Starring Rooney Mara, Daniel Craig and Christopher Plummer

Directed by David Fincher

Written by Steve Zaillian from the novel by Stieg Larsson

Columbia Pictures

First of all, macabre movie fans, yes, we do get to hear Karen O, Trent Reznor and Atticus Ross’s version of Zeppelin’s “Immigrant Song,” in a stunning opening credits sequence that rivals anything Maurice Binder ever created for the early Bonds and makes me want to get in line to watch this film again.

That aside, there are many reasons for horror fans to want to see this film: David Fincher’s dark, edgy aesthetic is in full effect; Rooney Mara is a Goth goddess, more frail physically than Noomi Rapace, the original Lisbeth Salander, but still tough as nails; and Reznor and Ross’s score walks the line between eerie and ambient.

You likely know the story: this American remake of the Swedish film of late author Stieg Larsson’s best-seller stars Daniel Craig (Casino Royale) as Mikael Blomkvist, a disgraced magazine publisher hired by wealthy industrialist Henrik Vanger (Christopher Plummer) to investigate the disappearance 40 years earlier of his niece Harriet whom he believes was murdered by a member of his own family. To that end Blomkvist hires Salander (Mara: The Social Network), an antisocial but genius hacker, as his assistant. Together they uncover old secrets and form an odd bond in their pursuit of solving the mystery.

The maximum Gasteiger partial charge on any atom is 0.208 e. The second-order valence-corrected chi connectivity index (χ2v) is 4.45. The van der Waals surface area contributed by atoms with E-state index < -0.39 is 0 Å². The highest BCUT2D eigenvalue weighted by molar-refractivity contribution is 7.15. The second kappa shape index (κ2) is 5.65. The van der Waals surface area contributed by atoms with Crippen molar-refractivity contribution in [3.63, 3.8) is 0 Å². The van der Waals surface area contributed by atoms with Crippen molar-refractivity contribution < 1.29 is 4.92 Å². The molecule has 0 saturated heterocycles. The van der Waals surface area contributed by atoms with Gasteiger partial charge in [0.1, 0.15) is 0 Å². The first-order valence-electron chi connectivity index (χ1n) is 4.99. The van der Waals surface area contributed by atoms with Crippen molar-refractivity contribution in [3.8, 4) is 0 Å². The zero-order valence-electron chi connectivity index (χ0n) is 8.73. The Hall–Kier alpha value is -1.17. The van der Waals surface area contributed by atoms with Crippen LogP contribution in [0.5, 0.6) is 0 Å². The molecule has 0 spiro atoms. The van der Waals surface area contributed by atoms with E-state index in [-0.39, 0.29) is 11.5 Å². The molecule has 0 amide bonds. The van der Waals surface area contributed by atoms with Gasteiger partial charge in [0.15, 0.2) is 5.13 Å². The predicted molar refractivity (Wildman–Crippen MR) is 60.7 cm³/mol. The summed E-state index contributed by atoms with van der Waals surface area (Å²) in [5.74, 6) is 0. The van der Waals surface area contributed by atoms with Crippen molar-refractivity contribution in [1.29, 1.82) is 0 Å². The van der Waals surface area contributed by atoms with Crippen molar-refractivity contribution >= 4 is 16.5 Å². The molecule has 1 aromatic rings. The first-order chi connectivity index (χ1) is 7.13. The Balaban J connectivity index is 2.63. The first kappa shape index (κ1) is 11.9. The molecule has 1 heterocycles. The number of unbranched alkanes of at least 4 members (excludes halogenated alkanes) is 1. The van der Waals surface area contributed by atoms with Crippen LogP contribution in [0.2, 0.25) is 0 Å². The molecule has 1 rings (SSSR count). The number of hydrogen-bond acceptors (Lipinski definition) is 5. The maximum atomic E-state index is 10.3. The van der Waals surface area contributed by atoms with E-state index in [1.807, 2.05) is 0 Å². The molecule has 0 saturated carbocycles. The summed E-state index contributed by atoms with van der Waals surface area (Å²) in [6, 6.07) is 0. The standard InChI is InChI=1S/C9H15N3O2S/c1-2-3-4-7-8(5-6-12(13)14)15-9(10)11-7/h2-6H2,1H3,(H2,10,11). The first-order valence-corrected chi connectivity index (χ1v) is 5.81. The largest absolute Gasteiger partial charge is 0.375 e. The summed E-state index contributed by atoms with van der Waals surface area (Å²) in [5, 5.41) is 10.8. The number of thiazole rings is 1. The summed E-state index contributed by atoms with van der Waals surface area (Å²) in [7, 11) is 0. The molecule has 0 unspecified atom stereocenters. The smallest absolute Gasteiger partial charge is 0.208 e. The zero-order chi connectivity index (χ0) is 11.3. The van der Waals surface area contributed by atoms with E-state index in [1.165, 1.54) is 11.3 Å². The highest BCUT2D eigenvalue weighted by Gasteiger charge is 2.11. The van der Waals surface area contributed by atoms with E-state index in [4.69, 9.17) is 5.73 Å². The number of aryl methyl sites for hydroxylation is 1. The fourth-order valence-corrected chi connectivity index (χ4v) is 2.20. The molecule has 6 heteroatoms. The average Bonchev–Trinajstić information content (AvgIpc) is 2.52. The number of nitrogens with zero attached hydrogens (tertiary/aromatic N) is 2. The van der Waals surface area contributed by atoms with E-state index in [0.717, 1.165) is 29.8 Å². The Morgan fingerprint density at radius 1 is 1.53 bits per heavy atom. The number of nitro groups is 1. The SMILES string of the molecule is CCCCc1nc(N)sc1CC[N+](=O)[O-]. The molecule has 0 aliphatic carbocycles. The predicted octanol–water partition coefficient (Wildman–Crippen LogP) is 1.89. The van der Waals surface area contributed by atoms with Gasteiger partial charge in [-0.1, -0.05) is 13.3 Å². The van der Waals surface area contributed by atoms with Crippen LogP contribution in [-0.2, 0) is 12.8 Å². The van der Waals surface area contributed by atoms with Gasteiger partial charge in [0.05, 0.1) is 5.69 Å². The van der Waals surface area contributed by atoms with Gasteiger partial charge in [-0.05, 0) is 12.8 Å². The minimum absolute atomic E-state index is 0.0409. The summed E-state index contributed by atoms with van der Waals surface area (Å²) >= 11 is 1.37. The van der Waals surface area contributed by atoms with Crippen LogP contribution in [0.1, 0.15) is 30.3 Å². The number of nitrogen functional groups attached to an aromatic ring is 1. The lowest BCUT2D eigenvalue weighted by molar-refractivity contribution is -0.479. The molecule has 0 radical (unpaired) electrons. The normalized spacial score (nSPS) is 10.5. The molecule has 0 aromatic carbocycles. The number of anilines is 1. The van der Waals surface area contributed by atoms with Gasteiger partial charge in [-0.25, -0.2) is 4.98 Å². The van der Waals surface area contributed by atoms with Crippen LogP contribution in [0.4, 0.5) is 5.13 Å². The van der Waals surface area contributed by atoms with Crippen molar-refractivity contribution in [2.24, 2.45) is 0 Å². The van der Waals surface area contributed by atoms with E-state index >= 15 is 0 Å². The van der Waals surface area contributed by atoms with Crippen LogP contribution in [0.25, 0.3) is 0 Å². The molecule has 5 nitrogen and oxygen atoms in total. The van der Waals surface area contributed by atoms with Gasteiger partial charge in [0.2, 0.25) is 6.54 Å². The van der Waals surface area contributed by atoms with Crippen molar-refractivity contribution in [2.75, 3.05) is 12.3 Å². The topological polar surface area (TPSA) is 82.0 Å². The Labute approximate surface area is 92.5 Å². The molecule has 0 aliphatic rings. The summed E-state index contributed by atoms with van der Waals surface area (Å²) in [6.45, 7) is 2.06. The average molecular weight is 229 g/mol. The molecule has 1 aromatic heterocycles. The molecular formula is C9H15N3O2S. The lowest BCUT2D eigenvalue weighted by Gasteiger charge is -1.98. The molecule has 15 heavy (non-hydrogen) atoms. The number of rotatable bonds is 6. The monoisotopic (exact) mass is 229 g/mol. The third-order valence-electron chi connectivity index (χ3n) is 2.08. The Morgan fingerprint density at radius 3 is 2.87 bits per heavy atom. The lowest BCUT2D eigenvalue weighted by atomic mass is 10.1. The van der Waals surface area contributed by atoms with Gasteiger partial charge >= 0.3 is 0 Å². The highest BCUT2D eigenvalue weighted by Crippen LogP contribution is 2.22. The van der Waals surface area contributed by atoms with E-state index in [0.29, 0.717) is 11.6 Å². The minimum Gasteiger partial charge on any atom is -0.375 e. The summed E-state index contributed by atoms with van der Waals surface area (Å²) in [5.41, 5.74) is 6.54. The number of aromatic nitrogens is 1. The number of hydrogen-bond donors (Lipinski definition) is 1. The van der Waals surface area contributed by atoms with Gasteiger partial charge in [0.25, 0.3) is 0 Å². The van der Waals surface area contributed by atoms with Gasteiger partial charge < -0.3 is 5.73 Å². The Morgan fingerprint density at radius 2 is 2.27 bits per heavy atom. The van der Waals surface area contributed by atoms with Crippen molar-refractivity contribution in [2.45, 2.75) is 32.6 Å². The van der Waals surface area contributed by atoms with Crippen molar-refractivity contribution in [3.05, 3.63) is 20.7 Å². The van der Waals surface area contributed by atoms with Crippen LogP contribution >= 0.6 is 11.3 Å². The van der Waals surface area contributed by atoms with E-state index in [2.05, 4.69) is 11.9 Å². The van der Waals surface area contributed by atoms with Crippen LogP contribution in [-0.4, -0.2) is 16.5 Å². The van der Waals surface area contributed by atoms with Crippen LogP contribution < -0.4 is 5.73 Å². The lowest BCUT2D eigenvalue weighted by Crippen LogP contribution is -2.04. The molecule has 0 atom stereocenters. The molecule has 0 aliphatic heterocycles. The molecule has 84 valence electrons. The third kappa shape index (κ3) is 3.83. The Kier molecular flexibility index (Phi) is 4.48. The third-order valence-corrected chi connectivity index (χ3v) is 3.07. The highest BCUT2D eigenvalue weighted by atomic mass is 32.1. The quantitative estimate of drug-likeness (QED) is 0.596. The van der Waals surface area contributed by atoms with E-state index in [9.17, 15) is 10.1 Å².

As you had hoped, Dragon Tattoo is pretty much brilliant, and even at around 160 minutes, I was never tempted to glance at my watch. Screenwriter Steven Zaillian (Moneyball) apparently mostly sticks to his source material (I have not read the novel and have some only seen bits of the Swedish film), and Craig’s Blomkvist and Mara’s Salander make a wonderfully odd team. Fincher’s high style, meanwhile, is in full effect, but it is always in service to the story; I never felt he was showing off for the sake of it.

The Girl with the Dragon Tattoo is a truly adult film for this time of year which goes to some awful, dark places but ends on a note so melancholy that it had me thinking about it long after I left the theatre. It’s also a massively complex film which I suspect will yield its own mysteries by way of a second viewing which may soon be necessary.

Rating: 4/5


  1. James Morrison Says:

    Sean, if you haven’t seen the original Swedish trilogy yet, you simply must. I must confess I haven’t read the books either (shame on me!), but the films (either subtitled or dubbed – I’ve done both) are masterpieces of suspense. Apparently the trilogy is now available on Blu-Ray as a box-set in its original unedited format; the three movies were each originally made as a 2-part TV miniseries, and edited rather severely for theatres.

  2. Good to know that it lives up to the original. Great write-up, man.

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